How to make digital projects actually happen

How to make digital projects actually happen

Summary: A comprehensive approach for companies to transform their digital marketing and customer experience strategies into successful outcomes. 

In the dynamic world of digital marketing and customer experience, many companies find themselves in a familiar position. "We know what we need to do, but we're struggling to make it happen." It reflects a common challenge that I hear time and time again when meeting with people.  They know roughly what they need to do, but turning those aims it successful outcomes is incredibly difficult, especially at speed, and they’ve often been stung in the past. 

The disconnect comes from a combination of factors, including unclear strategy, experience, expertise, capacity, resources and ever-changing complex technology solutions.  

Here are the factors that are important to bridging these gaps and ensuring you can successfully deliver the transformation you are looking for.  

Clarify the aim 

You know what you’re looking to achieve but is it clear to everyone else? Take all the research, strategy decks and documents and distil them into a simple one-page document with no more than three things that you want everyone to remember in it. If everyone is on the same page then you’re more likely to galvanise everyone to make it happen.  

Build an effective team 

You’re probably quite clear on the experience and expertise you need on a team to make it happen. However, often the internal team has gaps (often significant) and existing partners are not fit for purpose – it's called transformation for a reason. You need to make the effort to have the right expert team on board and not make do. It may mean recruitment and getting procurement involved. It may take time however the effort will pay back in the long run. 

Create a detailed strategy 

Of course, you need a detailed strategy. However, you also need to prioritise and break that strategy down into achievable milestones. You don’t want to bite off more than you can chew from day one. Pick the most important elements of the strategy that will have the biggest impact and focus on them first. 

Maintain a customer-centric focus 

Be honest about whether you are being customer-centric - as it is key. Think about how you can better serve your customers and add value rather than sell more to them. And allocate a customer champion in the team whose role it is to keep everyone honest when it comes to customer centricity. 

Waterfall and agile methodology + flexibility

There's a danger that conventional waterfall project management methodology is too slow; there's a danger that agile methodology risks out-of-control budgets and timelines. Combine the two and you'll have a winning formula. At a high level define a waterfall project plan that gets you from where you are now, to where you need to be. Then to deliver this, use an agile methodology that gives you speed and flexibility along the way, and allows you to test and learn as you go. Once you have delivered your project objectives, then use agile to continuously drive progress forward. It's worth bearing in mind that projects never go exactly to plan, so you should always build in contingency and take a flexible approach to navigate challenges along the way.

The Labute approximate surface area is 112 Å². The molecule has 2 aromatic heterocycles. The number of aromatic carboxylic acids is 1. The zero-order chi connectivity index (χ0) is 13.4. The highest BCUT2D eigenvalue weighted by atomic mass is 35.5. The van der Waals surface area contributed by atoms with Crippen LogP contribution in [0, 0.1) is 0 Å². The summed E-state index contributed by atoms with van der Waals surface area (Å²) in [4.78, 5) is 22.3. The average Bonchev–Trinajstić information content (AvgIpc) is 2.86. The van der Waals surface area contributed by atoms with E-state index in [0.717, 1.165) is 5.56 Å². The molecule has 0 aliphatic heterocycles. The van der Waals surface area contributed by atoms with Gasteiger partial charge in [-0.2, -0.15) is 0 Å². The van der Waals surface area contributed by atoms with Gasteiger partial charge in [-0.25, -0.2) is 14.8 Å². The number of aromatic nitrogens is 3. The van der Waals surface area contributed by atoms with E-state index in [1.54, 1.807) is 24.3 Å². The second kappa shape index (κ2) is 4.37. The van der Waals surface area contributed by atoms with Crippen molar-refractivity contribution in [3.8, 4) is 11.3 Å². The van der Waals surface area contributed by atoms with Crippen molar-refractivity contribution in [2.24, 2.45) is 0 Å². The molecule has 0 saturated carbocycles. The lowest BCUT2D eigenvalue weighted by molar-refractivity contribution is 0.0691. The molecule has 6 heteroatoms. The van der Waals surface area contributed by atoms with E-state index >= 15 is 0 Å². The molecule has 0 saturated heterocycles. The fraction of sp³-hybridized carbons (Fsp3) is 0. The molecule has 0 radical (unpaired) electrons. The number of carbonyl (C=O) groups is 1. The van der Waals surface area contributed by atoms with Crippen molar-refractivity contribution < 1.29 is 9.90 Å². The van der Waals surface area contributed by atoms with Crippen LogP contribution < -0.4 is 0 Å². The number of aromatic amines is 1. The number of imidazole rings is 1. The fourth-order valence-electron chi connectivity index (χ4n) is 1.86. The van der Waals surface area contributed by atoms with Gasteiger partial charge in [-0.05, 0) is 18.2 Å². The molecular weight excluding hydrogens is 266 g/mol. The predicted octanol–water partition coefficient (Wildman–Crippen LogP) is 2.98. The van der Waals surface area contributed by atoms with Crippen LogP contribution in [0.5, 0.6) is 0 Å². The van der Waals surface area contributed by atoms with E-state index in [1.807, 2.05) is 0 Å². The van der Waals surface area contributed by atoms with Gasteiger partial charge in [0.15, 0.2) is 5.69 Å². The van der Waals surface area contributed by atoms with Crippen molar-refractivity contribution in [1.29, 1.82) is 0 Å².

Cross-functional/team/partner collaboration 

Ensuring your various people, teams, departments and partners work together seamlessly is often overlooked, but one of the most important factors in delivering a programme successfully and creating a consistent and quality customer experience. It’s not just about working together on the good bits, it’s more important to create collaboration that can tackle the problems effectively and in a way that helps everyone enjoy the journey as much as possible. Make sure you have regular all-team meetings.

Ensure goals are aligned, and information is communicated clearly and effectively. If the project is a key business initiative, ensure a SteerCo meets frequently to prevent larger issues and create a constructive and motivating culture for all those involved.  

Use data-driven decision-making, not just data 

Making informed decisions is critical for defining and optimising your digital experience. Data can be incredibly powerful in providing you with the information you need to make better decisions. However, don’t fall into the trap of only using data – it’s important to balance the quantitative and qualitative to create an experience which engages human beings. Use tools such as analytics, track key performance indicators, and regularly analyse data to identify trends and opportunities.  

Focus on the solution, not the problem 

Perhaps my favourite mantra because it’s all too easy to get caught up in just the problems. Identifying the problems (ideally ahead of time) is invaluable, and you need to ensure you get a good grip on what the problem is (not what your gut instinct thinks it might be). Then the key is to move from the problem to the solution. 10% effort on the problem and 90% effort on the solution will stand you in good stead for always moving things forward in a positive direction. I like to use this simple framework to focus people whenever a problem comes up: Goal -> Problem -> Solution.

Taking the leap from knowing what needs to be achieved to getting it right and making it happen requires a structured approach, a skilled team, and a never-ending focus on delivering value to the customer. 

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Sam Page


I have a true passion for people, technology and business and love combining these three areas to create innovative experiences that really make a difference.

I co-founded 7DOTS, an independent creative tech agency, in 2009. At 7DOTS we create digital experiences that drive intelligence, efficiency and growth for a range of domestic and global companies.